Explained: Why Australia has put its beehives into lockdown

Australian authorities have swung into action after detecting red mites, which experts have described as ‘little vampires’ that feed on honey bees, at the Port of Newcastle

Australia is in lockdown again – but this time of its beehives.

As per Bloomberg, Australian authorities are racing to prevent the spread of a potentially devastating parasite plague after the discovery of a mite that has ravaged hives around the world sparked fears for the pollinators crucial to the country’s $57 billion agricultural industry.

Let’s take a closer look at what happened:

Authorities in New South Wales went into overdrive after the Varroa Mite was detected at the Port of Newcastle.

And for good reason.

These mites, which kill and weaken colonies by feasting on them and transmitting viruses, are a huge threat to bees worldwide.

The red mite, about 1.5mm long, feeds on the body fat of its host, causing death or deformation.


As per FT, the spread of varroa destructor has been blamed in part for a sharp reduction in the number of honey bee colonies outside Australia as it has spread from Asia to Europe, North and South America and New Zealand.

The tiny red-brown Varroa mites have been described as “a little vampire” that feeds on larval honey bees by ecologist Jay Iwasaki, as per RTE.

They can spread “some very serious viruses” through honey bee colonies, which are not native to Australia but vital to the country’s agriculture industry.

“Even if this incursion is snuffed out, the global nature of trade will continually bring infested honey bees to Australia,” Iwasaki said told Bloomberg.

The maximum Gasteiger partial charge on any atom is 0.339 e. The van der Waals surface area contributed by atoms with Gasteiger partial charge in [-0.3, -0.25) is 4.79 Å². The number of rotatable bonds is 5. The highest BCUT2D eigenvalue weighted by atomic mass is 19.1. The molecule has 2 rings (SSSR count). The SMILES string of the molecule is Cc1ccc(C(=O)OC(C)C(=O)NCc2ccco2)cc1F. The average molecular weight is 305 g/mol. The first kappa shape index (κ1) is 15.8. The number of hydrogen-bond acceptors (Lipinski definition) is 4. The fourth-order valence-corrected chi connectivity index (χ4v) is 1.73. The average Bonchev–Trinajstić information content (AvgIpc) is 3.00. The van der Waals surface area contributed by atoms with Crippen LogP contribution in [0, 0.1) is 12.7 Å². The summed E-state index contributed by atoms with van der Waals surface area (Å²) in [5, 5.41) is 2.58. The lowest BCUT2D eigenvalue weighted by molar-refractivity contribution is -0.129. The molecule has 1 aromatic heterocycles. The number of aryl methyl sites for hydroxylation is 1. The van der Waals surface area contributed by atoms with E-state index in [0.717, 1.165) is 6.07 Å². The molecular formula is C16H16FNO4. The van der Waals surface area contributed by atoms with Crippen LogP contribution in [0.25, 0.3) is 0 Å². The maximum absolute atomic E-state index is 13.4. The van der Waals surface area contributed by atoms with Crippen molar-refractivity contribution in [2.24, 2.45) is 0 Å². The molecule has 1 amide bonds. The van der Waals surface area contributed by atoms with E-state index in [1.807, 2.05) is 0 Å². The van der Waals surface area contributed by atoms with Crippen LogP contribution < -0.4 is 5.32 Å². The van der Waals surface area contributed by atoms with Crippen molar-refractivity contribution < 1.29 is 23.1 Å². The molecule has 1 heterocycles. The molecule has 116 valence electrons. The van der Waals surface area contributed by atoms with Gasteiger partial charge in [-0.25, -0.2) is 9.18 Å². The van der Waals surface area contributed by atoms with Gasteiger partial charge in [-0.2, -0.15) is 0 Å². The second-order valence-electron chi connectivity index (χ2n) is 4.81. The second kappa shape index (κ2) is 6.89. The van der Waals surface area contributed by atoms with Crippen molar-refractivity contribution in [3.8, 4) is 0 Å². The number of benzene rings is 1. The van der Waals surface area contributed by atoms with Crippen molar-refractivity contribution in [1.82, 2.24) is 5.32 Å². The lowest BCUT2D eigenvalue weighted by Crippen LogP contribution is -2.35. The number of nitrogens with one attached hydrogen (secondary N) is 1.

It is also responsible for spreading viruses that could have a knock-on effect for Australia’s indigenous stingless bee population.

Representational image. AFP

Australia is said to be the only major honey-producing country where the Varroa Mite is not endemic.

As per RTE, over six million bees were euthanised across Australia’s east coast this week in an attempt to eliminate a devastating parasite which has continued to spread despite a lockdown of hives.

Six hundreds hives have been destroyed since the “Varroa destructor” mite was detected, with each containing anywhere between 10,000 and 30,000 bees, New South Wales agriculture minister Dugald Saunders said.

“It’s a lot of bees,” he said, noting the number was likely to grow.

Authorities set up biosecurity zone

To stop the spread, keepers inside the 50-kilometre biosecurity zone will not be able to move hives, bees, honey or comb until further notice.

The state Department of Primary Industries said the measures aimed at “ensuring we eradicate the parasite.”

The tiny red-brown mites attack and feed on honey bees – killing entire colonies, although not those of Australia’s native bees.

Iwasaki noted that if the mite does get a foothold, there may be an unexpected beneficiary — native bee populations, which are not affected by the pest.

Native bees compete with feral honey bees for scarce resources, an issue exacerbated by habitat loss, including land clearing and climate disasters.

The country’s honey industry, however, relies primarily on non-native species.

“It is critically important that beekeepers in the Newcastle area do not move any hives or equipment in or out of the area,” said the Australian Honey Bee Industry Council.

“Moving hives away will only further exacerbate the issue and make eradication efforts futile.”

Aside from the honey industry, bees are essential in pollinating countless plants.

As per FT, the lockdown could have a far wider impact in Australia as hives are essential to a number of crops including almonds, a A$1bn sector that is reliant on a quarter of a million hives that are transported around Australia, and for which the season is set to begin in the coming weeks.

A prolonged lockdown could also threaten other critical harvests including macadamia nuts, blueberries, cherries and avocados, as per the report.

This, as Australia is already battling bushfires, floods and a mouse plague while globally, rising energy prices and Russia’s invasion of Ukraine have raised concerns about food security.

With inputs from agencies

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